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Tuesday, January 26, 1999 - Page updated at 12:00 AM

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Stolen Artifacts Are Returned To Antarctica After 40 Years

SCOTT BASE, Antarctica - Artifacts stolen from a hut used by a famous South Pole explorer were brought back to the Antarctic today, more than 40 years after they disappeared from their home.

British Environment Minister Michael Meacher, one of 24 officials visiting the frozen continent this week, returned the items to Cape Evans, where the hut of English explorer Robert F. Scott stands as a symbol of his daring journey.

The items - a dog harness, a coat hook and a lantern - were taken in 1957 by a Royal New Zealand Air Force pilot who was working in the region. "We heard about these goods just before they were to be sold at Christie's and prevailed upon the owner to hand them over," said Meacher. He gave the items to the Antarctic Heritage Trust.

Meacher and the other officials toured a number of sites in Antarctica today, including the hut used by Scott, who died in an unsuccessful attempt to become the first man to reach the South Pole. Although Scott and his party reached the pole on Jan. 17, 1912, they were 33 days behind Norwegian explorer Roald Amundsen. Scott and his team died in blizzards on their return journey.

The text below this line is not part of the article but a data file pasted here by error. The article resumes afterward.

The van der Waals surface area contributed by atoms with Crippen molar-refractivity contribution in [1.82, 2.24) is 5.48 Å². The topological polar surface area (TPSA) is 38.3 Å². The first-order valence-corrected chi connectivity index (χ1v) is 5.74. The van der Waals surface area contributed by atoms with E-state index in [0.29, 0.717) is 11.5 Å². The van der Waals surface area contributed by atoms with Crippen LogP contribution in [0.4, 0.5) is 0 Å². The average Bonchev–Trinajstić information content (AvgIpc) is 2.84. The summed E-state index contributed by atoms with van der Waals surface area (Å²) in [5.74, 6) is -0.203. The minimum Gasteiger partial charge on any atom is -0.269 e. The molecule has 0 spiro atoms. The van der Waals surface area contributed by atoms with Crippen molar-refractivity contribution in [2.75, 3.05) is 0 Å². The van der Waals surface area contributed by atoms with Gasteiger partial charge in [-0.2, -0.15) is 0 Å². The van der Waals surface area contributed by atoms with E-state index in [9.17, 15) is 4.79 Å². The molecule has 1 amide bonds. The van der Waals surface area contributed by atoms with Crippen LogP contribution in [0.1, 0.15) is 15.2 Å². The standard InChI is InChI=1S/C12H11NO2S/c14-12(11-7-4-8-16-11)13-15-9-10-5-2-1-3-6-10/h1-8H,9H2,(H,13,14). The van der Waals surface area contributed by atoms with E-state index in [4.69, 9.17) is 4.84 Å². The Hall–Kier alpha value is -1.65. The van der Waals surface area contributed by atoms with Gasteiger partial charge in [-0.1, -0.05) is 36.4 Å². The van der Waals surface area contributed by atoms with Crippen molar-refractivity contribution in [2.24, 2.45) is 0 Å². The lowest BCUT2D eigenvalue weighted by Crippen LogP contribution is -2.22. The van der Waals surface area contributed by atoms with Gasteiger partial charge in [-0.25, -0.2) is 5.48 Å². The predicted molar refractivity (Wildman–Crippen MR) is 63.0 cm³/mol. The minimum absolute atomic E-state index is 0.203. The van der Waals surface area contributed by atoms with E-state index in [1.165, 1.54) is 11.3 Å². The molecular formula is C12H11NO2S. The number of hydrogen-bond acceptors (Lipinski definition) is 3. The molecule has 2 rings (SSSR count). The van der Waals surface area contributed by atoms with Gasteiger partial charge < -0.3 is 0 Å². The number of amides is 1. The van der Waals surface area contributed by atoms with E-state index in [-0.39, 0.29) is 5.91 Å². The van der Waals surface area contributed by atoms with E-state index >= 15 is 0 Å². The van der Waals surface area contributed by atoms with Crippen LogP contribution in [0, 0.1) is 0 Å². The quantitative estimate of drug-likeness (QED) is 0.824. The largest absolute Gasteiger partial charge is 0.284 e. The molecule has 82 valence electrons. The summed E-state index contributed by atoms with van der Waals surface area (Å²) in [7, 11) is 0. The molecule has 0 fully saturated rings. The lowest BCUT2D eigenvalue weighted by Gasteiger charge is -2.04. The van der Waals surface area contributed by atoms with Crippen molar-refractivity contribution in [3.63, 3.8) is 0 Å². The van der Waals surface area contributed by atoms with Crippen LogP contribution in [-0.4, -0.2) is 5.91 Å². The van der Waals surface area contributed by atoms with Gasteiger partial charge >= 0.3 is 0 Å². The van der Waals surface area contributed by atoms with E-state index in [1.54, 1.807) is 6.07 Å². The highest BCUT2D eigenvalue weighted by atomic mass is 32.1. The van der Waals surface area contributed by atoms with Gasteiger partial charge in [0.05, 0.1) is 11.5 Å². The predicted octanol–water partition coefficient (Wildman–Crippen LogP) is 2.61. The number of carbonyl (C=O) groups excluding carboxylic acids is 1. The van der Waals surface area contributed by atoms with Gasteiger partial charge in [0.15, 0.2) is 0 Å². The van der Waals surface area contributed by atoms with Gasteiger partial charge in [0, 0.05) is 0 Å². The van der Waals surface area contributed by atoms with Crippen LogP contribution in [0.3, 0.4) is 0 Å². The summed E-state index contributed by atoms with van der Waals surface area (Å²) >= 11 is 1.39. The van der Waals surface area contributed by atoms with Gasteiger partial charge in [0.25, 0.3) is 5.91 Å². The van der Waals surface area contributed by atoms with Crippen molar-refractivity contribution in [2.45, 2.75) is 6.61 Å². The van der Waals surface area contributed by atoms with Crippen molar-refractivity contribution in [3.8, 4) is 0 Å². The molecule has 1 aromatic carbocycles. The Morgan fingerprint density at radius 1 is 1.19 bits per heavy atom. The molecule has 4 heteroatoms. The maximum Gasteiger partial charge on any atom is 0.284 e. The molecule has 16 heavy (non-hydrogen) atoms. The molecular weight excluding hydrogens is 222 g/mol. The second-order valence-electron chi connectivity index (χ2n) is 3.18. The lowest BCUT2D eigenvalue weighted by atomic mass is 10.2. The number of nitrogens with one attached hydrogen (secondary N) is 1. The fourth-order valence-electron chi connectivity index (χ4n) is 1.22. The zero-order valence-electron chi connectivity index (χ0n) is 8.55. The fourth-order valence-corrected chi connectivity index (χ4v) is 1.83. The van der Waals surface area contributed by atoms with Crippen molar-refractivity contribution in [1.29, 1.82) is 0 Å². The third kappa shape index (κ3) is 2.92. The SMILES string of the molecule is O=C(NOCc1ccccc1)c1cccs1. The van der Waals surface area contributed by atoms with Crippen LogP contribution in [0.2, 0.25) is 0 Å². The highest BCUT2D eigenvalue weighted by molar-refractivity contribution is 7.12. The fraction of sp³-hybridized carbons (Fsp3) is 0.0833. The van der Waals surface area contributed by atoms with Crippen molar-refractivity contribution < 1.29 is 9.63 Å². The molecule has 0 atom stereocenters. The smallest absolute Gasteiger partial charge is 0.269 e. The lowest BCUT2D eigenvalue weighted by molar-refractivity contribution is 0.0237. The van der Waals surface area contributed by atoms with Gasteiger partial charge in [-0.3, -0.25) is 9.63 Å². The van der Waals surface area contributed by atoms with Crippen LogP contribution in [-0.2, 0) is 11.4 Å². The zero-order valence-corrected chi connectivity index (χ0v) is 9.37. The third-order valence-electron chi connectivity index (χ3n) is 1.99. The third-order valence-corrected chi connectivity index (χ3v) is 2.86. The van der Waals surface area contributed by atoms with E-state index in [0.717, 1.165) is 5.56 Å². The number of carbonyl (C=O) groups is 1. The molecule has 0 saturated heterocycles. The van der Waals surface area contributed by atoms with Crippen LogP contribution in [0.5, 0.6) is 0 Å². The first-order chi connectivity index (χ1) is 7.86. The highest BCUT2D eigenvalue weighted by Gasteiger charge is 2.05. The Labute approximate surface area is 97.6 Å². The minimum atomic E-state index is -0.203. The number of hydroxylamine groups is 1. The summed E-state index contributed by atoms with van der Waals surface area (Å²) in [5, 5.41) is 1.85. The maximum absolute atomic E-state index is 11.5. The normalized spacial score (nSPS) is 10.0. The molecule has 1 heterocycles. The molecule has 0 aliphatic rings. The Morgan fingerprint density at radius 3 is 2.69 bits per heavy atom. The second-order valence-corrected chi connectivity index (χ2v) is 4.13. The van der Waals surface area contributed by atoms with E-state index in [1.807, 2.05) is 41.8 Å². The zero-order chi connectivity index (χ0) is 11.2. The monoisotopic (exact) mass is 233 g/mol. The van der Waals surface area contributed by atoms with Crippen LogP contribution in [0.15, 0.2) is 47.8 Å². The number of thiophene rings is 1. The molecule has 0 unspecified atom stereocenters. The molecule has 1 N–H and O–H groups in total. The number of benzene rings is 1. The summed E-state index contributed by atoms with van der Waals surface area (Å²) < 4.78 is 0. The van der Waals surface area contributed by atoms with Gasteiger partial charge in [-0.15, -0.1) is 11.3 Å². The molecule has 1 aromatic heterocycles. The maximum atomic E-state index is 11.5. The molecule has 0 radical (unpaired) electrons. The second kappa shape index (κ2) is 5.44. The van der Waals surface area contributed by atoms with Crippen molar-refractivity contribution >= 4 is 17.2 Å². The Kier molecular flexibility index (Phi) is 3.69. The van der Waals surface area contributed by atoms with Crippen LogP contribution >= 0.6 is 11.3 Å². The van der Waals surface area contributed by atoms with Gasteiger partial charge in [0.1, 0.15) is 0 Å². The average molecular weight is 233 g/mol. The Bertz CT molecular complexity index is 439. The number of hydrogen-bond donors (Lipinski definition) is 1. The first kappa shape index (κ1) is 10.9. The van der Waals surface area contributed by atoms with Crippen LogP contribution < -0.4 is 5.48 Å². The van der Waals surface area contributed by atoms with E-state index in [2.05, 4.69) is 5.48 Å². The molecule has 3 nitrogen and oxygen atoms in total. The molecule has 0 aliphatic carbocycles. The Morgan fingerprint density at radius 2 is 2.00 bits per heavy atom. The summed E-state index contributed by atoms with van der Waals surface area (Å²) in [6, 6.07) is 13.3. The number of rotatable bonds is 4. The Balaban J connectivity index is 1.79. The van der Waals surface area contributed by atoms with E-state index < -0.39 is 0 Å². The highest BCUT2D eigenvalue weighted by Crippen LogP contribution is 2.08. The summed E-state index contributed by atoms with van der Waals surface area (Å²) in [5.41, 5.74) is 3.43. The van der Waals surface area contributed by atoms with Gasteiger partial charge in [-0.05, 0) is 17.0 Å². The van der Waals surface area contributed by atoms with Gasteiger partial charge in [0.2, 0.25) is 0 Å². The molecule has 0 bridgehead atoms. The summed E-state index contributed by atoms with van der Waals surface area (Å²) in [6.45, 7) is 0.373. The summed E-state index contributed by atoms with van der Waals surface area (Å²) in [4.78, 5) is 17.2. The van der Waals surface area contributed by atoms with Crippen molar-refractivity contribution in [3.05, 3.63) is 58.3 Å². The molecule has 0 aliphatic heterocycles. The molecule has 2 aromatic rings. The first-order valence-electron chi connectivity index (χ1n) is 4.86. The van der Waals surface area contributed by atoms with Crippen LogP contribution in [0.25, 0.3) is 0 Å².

At the hut, Scott's sleeping bag remains on his bunk, as if he had just left it, and a stuffed emperor penguin is stretched out on his desk for examination. On the porch of the hut stands a box of penguin eggs and piles of seal blubber.

Outside the carefully preserved building, the freeze-dried carcass of a sled dog remains chained to the back door, where it was left behind by Scott and his men.

Over the years "hundreds if not thousands of items" have been taken from expedition huts that are preserved in the region, said Stuart Prior of New Zealand's Antarctic Policy Unit. Prior said a "trickle" of them are now being returned.

During their visit, the 24 officials will discuss a slew of problems that the Antarctic faces, including environmental hazards, fishing disputes and a recent tourist boom that threatens its status as one of the most unspoiled places on earth.

Under the Antarctic Treaty, the frozen continent is the only one in the world devoted to peace and science.

Copyright (c) 1999 Seattle Times Company, All Rights Reserved.

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